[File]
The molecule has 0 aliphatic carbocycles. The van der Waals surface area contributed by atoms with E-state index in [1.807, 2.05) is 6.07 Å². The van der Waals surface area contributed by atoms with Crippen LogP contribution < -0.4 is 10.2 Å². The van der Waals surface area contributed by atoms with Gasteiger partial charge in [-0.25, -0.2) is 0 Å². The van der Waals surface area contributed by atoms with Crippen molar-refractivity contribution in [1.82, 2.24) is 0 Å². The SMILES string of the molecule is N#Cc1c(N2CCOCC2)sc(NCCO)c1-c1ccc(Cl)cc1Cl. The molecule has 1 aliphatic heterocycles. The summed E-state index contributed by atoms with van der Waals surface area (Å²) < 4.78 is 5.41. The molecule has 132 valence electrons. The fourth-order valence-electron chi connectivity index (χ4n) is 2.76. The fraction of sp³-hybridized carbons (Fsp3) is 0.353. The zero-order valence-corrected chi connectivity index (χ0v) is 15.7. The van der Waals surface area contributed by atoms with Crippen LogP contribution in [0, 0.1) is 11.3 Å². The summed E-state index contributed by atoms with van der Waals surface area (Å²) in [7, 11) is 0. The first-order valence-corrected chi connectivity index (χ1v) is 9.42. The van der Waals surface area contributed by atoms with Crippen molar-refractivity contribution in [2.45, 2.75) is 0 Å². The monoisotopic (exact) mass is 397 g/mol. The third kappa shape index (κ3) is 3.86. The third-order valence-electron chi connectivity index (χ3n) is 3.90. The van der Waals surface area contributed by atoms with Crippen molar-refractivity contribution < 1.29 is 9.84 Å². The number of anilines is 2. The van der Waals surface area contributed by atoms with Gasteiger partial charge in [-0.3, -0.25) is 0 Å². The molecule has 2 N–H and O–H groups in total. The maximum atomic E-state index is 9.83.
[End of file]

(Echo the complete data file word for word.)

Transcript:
The molecule has 0 aliphatic carbocycles. The van der Waals surface area contributed by atoms with E-state index in [1.807, 2.05) is 6.07 Å². The van der Waals surface area contributed by atoms with Crippen LogP contribution < -0.4 is 10.2 Å². The van der Waals surface area contributed by atoms with Gasteiger partial charge in [-0.25, -0.2) is 0 Å². The van der Waals surface area contributed by atoms with Crippen molar-refractivity contribution in [1.82, 2.24) is 0 Å². The SMILES string of the molecule is N#Cc1c(N2CCOCC2)sc(NCCO)c1-c1ccc(Cl)cc1Cl. The molecule has 1 aliphatic heterocycles. The summed E-state index contributed by atoms with van der Waals surface area (Å²) < 4.78 is 5.41. The molecule has 132 valence electrons. The fourth-order valence-electron chi connectivity index (χ4n) is 2.76. The fraction of sp³-hybridized carbons (Fsp3) is 0.353. The zero-order valence-corrected chi connectivity index (χ0v) is 15.7. The van der Waals surface area contributed by atoms with Crippen LogP contribution in [0, 0.1) is 11.3 Å². The summed E-state index contributed by atoms with van der Waals surface area (Å²) in [7, 11) is 0. The first-order valence-corrected chi connectivity index (χ1v) is 9.42. The van der Waals surface area contributed by atoms with Crippen molar-refractivity contribution in [2.45, 2.75) is 0 Å². The monoisotopic (exact) mass is 397 g/mol. The third kappa shape index (κ3) is 3.86. The third-order valence-electron chi connectivity index (χ3n) is 3.90. The van der Waals surface area contributed by atoms with Crippen molar-refractivity contribution < 1.29 is 9.84 Å². The number of anilines is 2. The van der Waals surface area contributed by atoms with Gasteiger partial charge in [-0.3, -0.25) is 0 Å². The molecule has 2 N–H and O–H groups in total. The maximum atomic E-state index is 9.83.